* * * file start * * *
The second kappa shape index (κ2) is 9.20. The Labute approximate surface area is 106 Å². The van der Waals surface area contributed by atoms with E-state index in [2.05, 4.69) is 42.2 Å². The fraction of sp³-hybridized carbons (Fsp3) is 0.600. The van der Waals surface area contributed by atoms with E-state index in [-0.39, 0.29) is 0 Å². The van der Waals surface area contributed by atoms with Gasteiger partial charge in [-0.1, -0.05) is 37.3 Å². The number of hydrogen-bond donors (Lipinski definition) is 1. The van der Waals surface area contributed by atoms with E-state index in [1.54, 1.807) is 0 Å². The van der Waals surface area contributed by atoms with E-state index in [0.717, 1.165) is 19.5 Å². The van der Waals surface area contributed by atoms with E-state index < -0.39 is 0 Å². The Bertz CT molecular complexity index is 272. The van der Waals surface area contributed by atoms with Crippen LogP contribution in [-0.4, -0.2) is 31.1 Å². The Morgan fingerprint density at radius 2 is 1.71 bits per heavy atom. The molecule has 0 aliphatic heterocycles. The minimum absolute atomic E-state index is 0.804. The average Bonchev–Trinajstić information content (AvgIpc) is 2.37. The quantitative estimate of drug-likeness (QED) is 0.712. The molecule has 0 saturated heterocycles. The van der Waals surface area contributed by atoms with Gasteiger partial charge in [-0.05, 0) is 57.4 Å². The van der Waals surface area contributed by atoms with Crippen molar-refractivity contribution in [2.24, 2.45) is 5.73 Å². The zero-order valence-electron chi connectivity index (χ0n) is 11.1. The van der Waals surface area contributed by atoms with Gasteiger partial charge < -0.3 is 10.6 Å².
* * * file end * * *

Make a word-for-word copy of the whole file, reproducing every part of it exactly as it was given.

The second kappa shape index (κ2) is 9.20. The Labute approximate surface area is 106 Å². The van der Waals surface area contributed by atoms with E-state index in [2.05, 4.69) is 42.2 Å². The fraction of sp³-hybridized carbons (Fsp3) is 0.600. The van der Waals surface area contributed by atoms with E-state index in [-0.39, 0.29) is 0 Å². The van der Waals surface area contributed by atoms with Gasteiger partial charge in [-0.1, -0.05) is 37.3 Å². The number of hydrogen-bond donors (Lipinski definition) is 1. The van der Waals surface area contributed by atoms with E-state index in [1.54, 1.807) is 0 Å². The van der Waals surface area contributed by atoms with E-state index in [0.717, 1.165) is 19.5 Å². The van der Waals surface area contributed by atoms with E-state index < -0.39 is 0 Å². The Bertz CT molecular complexity index is 272. The van der Waals surface area contributed by atoms with Crippen LogP contribution in [-0.4, -0.2) is 31.1 Å². The Morgan fingerprint density at radius 2 is 1.71 bits per heavy atom. The molecule has 0 aliphatic heterocycles. The minimum absolute atomic E-state index is 0.804. The average Bonchev–Trinajstić information content (AvgIpc) is 2.37. The quantitative estimate of drug-likeness (QED) is 0.712. The molecule has 0 saturated heterocycles. The van der Waals surface area contributed by atoms with Gasteiger partial charge in [-0.05, 0) is 57.4 Å². The van der Waals surface area contributed by atoms with Crippen molar-refractivity contribution in [2.24, 2.45) is 5.73 Å². The zero-order valence-electron chi connectivity index (χ0n) is 11.1. The van der Waals surface area contributed by atoms with Gasteiger partial charge < -0.3 is 10.6 Å².